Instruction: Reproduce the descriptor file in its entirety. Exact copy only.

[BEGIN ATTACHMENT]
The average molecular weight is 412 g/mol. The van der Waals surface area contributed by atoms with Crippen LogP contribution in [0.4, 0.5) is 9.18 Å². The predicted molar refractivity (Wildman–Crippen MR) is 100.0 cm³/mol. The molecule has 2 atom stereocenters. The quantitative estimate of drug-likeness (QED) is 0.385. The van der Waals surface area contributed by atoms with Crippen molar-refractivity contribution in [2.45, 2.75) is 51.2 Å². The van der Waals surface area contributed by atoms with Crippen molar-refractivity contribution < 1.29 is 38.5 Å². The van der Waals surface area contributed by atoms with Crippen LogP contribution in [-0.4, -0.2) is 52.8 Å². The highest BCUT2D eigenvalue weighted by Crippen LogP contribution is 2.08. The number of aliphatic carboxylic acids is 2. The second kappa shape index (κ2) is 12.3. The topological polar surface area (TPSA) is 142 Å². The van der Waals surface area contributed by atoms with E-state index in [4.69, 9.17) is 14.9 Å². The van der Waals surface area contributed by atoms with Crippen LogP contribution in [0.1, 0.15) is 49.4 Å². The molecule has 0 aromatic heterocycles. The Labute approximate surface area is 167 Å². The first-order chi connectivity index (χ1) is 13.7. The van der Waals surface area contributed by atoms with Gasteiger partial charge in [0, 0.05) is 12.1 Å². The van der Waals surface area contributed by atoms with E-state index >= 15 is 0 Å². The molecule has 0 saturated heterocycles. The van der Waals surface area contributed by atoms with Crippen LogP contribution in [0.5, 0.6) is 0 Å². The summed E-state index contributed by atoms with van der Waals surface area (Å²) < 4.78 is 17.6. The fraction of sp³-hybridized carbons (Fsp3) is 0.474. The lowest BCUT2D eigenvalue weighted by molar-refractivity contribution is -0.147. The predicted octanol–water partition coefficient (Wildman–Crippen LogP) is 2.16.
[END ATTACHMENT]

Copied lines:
The average molecular weight is 412 g/mol. The van der Waals surface area contributed by atoms with Crippen LogP contribution in [0.4, 0.5) is 9.18 Å². The predicted molar refractivity (Wildman–Crippen MR) is 100.0 cm³/mol. The molecule has 2 atom stereocenters. The quantitative estimate of drug-likeness (QED) is 0.385. The van der Waals surface area contributed by atoms with Crippen molar-refractivity contribution in [2.45, 2.75) is 51.2 Å². The van der Waals surface area contributed by atoms with Crippen molar-refractivity contribution < 1.29 is 38.5 Å². The van der Waals surface area contributed by atoms with Crippen LogP contribution in [-0.4, -0.2) is 52.8 Å². The highest BCUT2D eigenvalue weighted by Crippen LogP contribution is 2.08. The number of aliphatic carboxylic acids is 2. The second kappa shape index (κ2) is 12.3. The topological polar surface area (TPSA) is 142 Å². The van der Waals surface area contributed by atoms with E-state index in [4.69, 9.17) is 14.9 Å². The van der Waals surface area contributed by atoms with Crippen LogP contribution in [0.1, 0.15) is 49.4 Å². The molecule has 0 aromatic heterocycles. The Labute approximate surface area is 167 Å². The first-order chi connectivity index (χ1) is 13.7. The van der Waals surface area contributed by atoms with Gasteiger partial charge in [0, 0.05) is 12.1 Å². The van der Waals surface area contributed by atoms with E-state index >= 15 is 0 Å². The molecule has 0 saturated heterocycles. The van der Waals surface area contributed by atoms with Crippen LogP contribution in [0.5, 0.6) is 0 Å². The summed E-state index contributed by atoms with van der Waals surface area (Å²) < 4.78 is 17.6. The fraction of sp³-hybridized carbons (Fsp3) is 0.474. The lowest BCUT2D eigenvalue weighted by molar-refractivity contribution is -0.147. The predicted octanol–water partition coefficient (Wildman–Crippen LogP) is 2.16.